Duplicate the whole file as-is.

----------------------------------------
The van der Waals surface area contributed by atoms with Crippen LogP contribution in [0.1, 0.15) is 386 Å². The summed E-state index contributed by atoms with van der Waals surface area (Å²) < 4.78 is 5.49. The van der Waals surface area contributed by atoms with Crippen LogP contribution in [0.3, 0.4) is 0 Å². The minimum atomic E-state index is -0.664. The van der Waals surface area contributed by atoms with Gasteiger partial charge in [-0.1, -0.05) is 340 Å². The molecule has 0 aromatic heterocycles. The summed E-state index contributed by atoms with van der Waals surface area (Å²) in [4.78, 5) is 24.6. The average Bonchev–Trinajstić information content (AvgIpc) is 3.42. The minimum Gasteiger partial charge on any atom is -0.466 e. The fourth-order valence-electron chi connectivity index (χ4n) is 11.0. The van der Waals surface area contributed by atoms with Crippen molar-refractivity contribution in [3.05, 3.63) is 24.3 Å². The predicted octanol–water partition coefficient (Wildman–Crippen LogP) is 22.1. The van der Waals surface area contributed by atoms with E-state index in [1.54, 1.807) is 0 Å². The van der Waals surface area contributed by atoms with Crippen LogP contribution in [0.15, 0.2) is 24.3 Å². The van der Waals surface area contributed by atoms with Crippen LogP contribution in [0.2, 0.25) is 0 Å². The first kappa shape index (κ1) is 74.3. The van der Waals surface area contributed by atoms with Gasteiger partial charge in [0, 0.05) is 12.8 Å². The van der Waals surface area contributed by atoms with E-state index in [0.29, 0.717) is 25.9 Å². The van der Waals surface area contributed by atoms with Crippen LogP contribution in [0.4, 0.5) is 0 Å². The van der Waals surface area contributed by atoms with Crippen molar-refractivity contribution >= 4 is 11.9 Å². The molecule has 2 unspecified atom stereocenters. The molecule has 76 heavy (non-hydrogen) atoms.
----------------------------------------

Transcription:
The van der Waals surface area contributed by atoms with Crippen LogP contribution in [0.1, 0.15) is 386 Å². The summed E-state index contributed by atoms with van der Waals surface area (Å²) < 4.78 is 5.49. The van der Waals surface area contributed by atoms with Crippen LogP contribution in [0.3, 0.4) is 0 Å². The minimum atomic E-state index is -0.664. The van der Waals surface area contributed by atoms with Gasteiger partial charge in [-0.1, -0.05) is 340 Å². The molecule has 0 aromatic heterocycles. The summed E-state index contributed by atoms with van der Waals surface area (Å²) in [4.78, 5) is 24.6. The average Bonchev–Trinajstić information content (AvgIpc) is 3.42. The minimum Gasteiger partial charge on any atom is -0.466 e. The fourth-order valence-electron chi connectivity index (χ4n) is 11.0. The van der Waals surface area contributed by atoms with Crippen molar-refractivity contribution in [3.05, 3.63) is 24.3 Å². The predicted octanol–water partition coefficient (Wildman–Crippen LogP) is 22.1. The van der Waals surface area contributed by atoms with E-state index in [1.54, 1.807) is 0 Å². The van der Waals surface area contributed by atoms with Crippen LogP contribution in [0.15, 0.2) is 24.3 Å². The van der Waals surface area contributed by atoms with Crippen LogP contribution in [0.2, 0.25) is 0 Å². The first kappa shape index (κ1) is 74.3. The van der Waals surface area contributed by atoms with Gasteiger partial charge in [0, 0.05) is 12.8 Å². The van der Waals surface area contributed by atoms with E-state index in [0.29, 0.717) is 25.9 Å². The van der Waals surface area contributed by atoms with Crippen LogP contribution in [0.4, 0.5) is 0 Å². The van der Waals surface area contributed by atoms with Crippen molar-refractivity contribution >= 4 is 11.9 Å². The molecule has 2 unspecified atom stereocenters. The molecule has 76 heavy (non-hydrogen) atoms.